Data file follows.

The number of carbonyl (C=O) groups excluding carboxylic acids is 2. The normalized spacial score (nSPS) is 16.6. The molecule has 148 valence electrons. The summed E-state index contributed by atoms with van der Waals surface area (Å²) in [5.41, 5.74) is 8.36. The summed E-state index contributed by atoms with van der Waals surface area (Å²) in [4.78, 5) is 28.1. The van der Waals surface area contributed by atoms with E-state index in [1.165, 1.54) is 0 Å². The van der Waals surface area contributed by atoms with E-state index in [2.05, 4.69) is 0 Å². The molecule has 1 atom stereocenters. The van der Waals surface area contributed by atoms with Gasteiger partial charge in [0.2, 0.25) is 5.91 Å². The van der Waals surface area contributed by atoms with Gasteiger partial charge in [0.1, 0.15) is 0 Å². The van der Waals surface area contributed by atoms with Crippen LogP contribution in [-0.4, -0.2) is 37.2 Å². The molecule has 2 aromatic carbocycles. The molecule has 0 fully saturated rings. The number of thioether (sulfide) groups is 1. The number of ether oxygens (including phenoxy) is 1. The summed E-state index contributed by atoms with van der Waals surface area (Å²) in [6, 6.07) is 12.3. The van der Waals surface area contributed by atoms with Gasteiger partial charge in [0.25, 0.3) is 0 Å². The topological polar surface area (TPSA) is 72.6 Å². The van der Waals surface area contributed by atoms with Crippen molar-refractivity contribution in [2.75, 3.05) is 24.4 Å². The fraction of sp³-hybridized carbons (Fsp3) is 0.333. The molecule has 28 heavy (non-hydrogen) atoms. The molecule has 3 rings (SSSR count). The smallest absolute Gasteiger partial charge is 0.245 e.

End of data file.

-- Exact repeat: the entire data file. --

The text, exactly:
The number of carbonyl (C=O) groups excluding carboxylic acids is 2. The normalized spacial score (nSPS) is 16.6. The molecule has 148 valence electrons. The summed E-state index contributed by atoms with van der Waals surface area (Å²) in [5.41, 5.74) is 8.36. The summed E-state index contributed by atoms with van der Waals surface area (Å²) in [4.78, 5) is 28.1. The van der Waals surface area contributed by atoms with E-state index in [1.165, 1.54) is 0 Å². The van der Waals surface area contributed by atoms with E-state index in [2.05, 4.69) is 0 Å². The molecule has 1 atom stereocenters. The van der Waals surface area contributed by atoms with Gasteiger partial charge in [0.2, 0.25) is 5.91 Å². The van der Waals surface area contributed by atoms with Gasteiger partial charge in [0.1, 0.15) is 0 Å². The van der Waals surface area contributed by atoms with Crippen LogP contribution in [-0.4, -0.2) is 37.2 Å². The molecule has 2 aromatic carbocycles. The molecule has 0 fully saturated rings. The number of thioether (sulfide) groups is 1. The number of ether oxygens (including phenoxy) is 1. The summed E-state index contributed by atoms with van der Waals surface area (Å²) in [6, 6.07) is 12.3. The van der Waals surface area contributed by atoms with Gasteiger partial charge in [0.25, 0.3) is 0 Å². The topological polar surface area (TPSA) is 72.6 Å². The van der Waals surface area contributed by atoms with Crippen molar-refractivity contribution in [2.75, 3.05) is 24.4 Å². The fraction of sp³-hybridized carbons (Fsp3) is 0.333. The molecule has 28 heavy (non-hydrogen) atoms. The molecule has 3 rings (SSSR count). The smallest absolute Gasteiger partial charge is 0.245 e.